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Below is the latest news related to the Florida Guides Association and other topics related to fishing and boating in the state of Florida.  Check back here often to stay up-to-date with the latest.  You can support us and our mission to protect the Florida fisheries by becoming a member.

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Fishy River, Beautiful Scenery 

It would be hard to find a more beautiful place. The Coosa River and the Tallapoosa River come together near Wetumpka, Alabama to form the Alabama River. It is a meandering river around Prattville in Elmore County Alabama. The river offers plenty of nooks and crannies for serious fishermen to investigate. 

I had the opportunity to visit the area recently. Crappie Now, a free online magazine, hosted a Press Camp for outdoor writers with the expressed intent of show casing the great crappie fishing and tourism possibilities attached to the river. Dan “Crappie Dan” Dannenmueller, Crappie Now Publisher, describes the Alabama River as a nutrient rich river that supports the rapid growth of both white and black crappie. Alicia Jonathan RoadRunner

Ziptailz and Road Runner teamed up to catch this Alabama River Crappie

“The river is formed by a series of locks and dams that form pools,” indicated Dannenmueller. “Depending on current, power generation, river stages and weather, numerous crappie fishing techniques will work on the river. Crappies are caught exceeding 2 pounds and some will weigh over 3 pounds.”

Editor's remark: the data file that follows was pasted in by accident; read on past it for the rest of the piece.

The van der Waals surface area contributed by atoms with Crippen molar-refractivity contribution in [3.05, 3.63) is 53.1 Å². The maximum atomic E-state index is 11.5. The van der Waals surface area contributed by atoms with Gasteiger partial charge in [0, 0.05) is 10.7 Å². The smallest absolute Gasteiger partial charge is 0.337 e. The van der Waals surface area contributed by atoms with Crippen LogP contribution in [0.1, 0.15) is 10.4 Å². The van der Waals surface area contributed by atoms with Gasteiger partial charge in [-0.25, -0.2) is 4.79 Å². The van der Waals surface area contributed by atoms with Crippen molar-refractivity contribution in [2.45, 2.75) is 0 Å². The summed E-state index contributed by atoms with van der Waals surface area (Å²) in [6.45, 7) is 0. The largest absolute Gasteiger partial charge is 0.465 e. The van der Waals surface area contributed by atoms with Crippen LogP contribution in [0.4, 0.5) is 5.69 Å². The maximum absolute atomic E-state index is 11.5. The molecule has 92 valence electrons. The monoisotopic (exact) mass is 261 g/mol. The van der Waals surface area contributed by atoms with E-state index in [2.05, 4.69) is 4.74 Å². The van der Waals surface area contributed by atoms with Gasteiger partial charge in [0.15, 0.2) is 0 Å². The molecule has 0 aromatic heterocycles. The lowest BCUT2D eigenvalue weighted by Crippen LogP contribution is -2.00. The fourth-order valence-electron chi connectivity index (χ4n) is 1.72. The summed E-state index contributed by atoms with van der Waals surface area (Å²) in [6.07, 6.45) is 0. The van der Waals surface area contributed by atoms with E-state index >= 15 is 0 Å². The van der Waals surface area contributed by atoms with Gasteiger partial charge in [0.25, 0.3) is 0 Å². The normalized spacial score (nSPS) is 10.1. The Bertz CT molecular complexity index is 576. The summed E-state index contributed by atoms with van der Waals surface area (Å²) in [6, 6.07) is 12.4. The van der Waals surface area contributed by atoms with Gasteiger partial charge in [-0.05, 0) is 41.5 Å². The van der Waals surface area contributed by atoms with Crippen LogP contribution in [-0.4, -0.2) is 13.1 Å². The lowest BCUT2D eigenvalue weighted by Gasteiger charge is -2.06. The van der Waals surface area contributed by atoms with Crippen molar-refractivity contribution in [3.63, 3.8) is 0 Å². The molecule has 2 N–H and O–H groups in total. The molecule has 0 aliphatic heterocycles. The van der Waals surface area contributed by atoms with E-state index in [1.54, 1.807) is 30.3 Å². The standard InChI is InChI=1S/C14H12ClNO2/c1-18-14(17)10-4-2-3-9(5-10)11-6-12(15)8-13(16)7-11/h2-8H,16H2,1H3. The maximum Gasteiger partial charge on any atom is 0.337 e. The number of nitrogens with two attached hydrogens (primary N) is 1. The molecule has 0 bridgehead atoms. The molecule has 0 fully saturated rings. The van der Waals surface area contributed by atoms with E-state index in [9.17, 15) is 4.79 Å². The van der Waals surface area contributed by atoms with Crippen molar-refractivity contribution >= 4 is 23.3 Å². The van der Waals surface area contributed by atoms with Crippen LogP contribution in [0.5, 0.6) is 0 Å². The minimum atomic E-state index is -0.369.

The river itself can have strong current when power is being generated or when the river is being pulled down for flood control purposes. Tributary creeks like Swift Creek and places like Cooter’s Pond give Prattville area anglers easy access to the river and also backwater fishing opportunities. There are numerous residential docks that provide some great dock shooting prospects. 

Local anglers have nothing but praise for the Alabama River fishing. “I like fishing around the Prattville area because that’s where my first childhood memories of crappie fishing started,” said Jonathan Phillips. Jonathan and his wife Alicia Phillips are frequent competitors on the Bass Pro Shops Crappie Masters All American Tournament Trail.   

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Scenic Beauty and Fishy Waters 

Crappie anglers like coming to Lake Greenwood because they catch fish in great numbers and they also catch quality size fish. Greenwood is a beautiful clear water lake and a pretty deep lake, especially up around the dam. It is a long narrow lake with plenty of crappie holding creeks coming into it. 

The lake has some flooded timber in spots that make for excellent crappie fishing.  Most of the creeks have 20 feet of water with some going as deep as 30 feet. The water is deep enough that you don’t have to worry about hitting the stumps and tearing up your boat. The lake is also known for its man-made cover. Anglers have put out a lot of their own crappie attractors to improve fishing success. Slide 1 Billy

There are residential docks where anglers can dock shoot, brush piles where they can one pole, and open water where they can spider rig or long line. Yet, with all those various methods available, Lake Greenwood is known as a long lining lake. That reputation probably comes from the fact that most crappie tournaments on Greenwood have been won by teams that long line troll.